CDOs To Buy European Bank Stocks And Other Silly Ideas


Someone hit F9 on the random number generator that decides how much capital European banks need and now it's $115 billion, which I guess is more than it used to be, so that's a thing. As you might imagine this is a problem because who in their right mind would buy equity of a European bank? Or, in diplomatic terms:

One analyst questioned [Commerzbank’s] ability to make up the deficit through shrinkage or other means. “It certainly seems hard for them to come back with another equity raise from the market, so if all else fails it looks like the government is the answer.”

But the bank insisted this was not part of its plan. Eric Strutz, finance director, said: “We stand by our intention not to make use of additional public funds.”

So that's nice. But if you'd rather look at it in world-historical-demographic terms, it turns out you can. Because this little consulting outfit called McKinsey occasionally sends out musings to its friends and supporters, and today they've got a mammoth, slightly odd financial markets study, which the Journal has written about, concluding that nobody will buy stock anymore, especially from Commerzbank (though I may have just made that part up).

The argument combines demography - "financial assets of private investors in emerging economies will rise to as much as 36 percent of the global total by 2020, from about 21 percent today," and EM investors don't like equities for a variety of good reasons, while aging populations forced to provide for their own retirement in the developed world will also shift to fixed income investments - and the fact that recently stocks have kind of, y'know, sucked, which could lead to "a possible retreat from stocks in reaction to low returns and high volatility." Based on that, they see a $12.3 trillion "equity gap" by 2020, which "will appear almost entirely in emerging markets, although Europe will also face a gap."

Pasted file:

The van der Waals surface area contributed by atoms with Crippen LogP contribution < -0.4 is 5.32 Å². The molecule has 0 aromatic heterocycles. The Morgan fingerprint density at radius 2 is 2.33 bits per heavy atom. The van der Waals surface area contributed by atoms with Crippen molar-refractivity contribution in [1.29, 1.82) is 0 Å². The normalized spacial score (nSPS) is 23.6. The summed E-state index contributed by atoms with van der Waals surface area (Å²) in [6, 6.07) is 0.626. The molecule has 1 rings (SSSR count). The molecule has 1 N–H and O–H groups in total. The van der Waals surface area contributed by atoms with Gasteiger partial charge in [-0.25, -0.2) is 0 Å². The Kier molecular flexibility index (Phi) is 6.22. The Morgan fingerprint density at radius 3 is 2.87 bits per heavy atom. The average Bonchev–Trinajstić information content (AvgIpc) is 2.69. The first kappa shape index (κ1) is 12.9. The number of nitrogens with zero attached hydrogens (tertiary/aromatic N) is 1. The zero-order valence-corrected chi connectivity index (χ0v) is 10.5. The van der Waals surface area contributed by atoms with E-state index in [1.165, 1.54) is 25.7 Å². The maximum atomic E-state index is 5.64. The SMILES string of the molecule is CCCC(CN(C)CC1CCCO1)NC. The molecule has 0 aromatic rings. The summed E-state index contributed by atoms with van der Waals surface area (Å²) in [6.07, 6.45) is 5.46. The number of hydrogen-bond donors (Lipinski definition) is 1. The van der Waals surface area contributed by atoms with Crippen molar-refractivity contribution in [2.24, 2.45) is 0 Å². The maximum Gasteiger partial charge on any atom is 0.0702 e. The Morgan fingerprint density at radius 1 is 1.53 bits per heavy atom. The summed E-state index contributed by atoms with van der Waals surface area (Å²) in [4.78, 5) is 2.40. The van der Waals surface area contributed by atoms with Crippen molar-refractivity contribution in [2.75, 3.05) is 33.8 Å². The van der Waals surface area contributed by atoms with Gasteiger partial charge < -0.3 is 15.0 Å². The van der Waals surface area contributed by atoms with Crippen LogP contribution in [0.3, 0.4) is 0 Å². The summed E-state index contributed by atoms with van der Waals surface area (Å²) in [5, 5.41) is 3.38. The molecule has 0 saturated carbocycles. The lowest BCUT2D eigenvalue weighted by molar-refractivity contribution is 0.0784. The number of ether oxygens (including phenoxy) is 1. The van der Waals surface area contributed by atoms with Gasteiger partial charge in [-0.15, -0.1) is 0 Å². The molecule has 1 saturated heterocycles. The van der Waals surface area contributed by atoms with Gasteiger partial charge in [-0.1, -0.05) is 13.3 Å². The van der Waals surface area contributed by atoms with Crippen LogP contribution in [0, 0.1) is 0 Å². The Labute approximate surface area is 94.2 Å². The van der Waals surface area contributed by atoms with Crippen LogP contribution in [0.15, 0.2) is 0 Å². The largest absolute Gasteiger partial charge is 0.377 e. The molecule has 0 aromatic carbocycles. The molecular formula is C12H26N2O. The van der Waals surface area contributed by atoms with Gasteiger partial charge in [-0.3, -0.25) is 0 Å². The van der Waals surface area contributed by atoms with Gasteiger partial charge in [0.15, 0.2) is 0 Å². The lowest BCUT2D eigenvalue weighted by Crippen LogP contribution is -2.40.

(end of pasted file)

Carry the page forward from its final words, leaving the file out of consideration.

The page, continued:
It's all just a bit weird, since it seems on cursory inspection to make pretty strong assumptions about the growing desire of emerging market firms to sell equity combined with the not-growing desire of emerging markets people to buy it from them, and is unimpressed by the notion that if no one buys equities their expected returns will rise and so people will want to buy them and, um, markets and stuff. But let's go with it for a minute. McKinsey thinks that this gap will raise the cost of equity for those who need to raise it, especially banks under new capital rules, HINT Commerzbank. Also:

And, with more leverage in the economy, volatility may increase as recessions bring larger waves of financial distress and bankruptcy. At a time when the global economy needs to deleverage in a controlled and safe way, declining investor appetite for equities is an unwelcome development.

To fix this McKinsey has a bunch of solutions like better market regulation and more efficient cross-border capital flows and whatever. And they're probably right, because after all, they're the consultants.

But since our current world is probably more interested in the demand / lack thereof for European bank stocks in 2011 than it is in the demand / lack thereof for Ugandan utility stocks in 2020, let's think of maybe a different solution. I'm still hung up on this thing from earlier this week, in which a Basel liquidity buffer might be expanded to include equities as long as they have the appropriate risk buffer. I unfairly characterized that move as follows: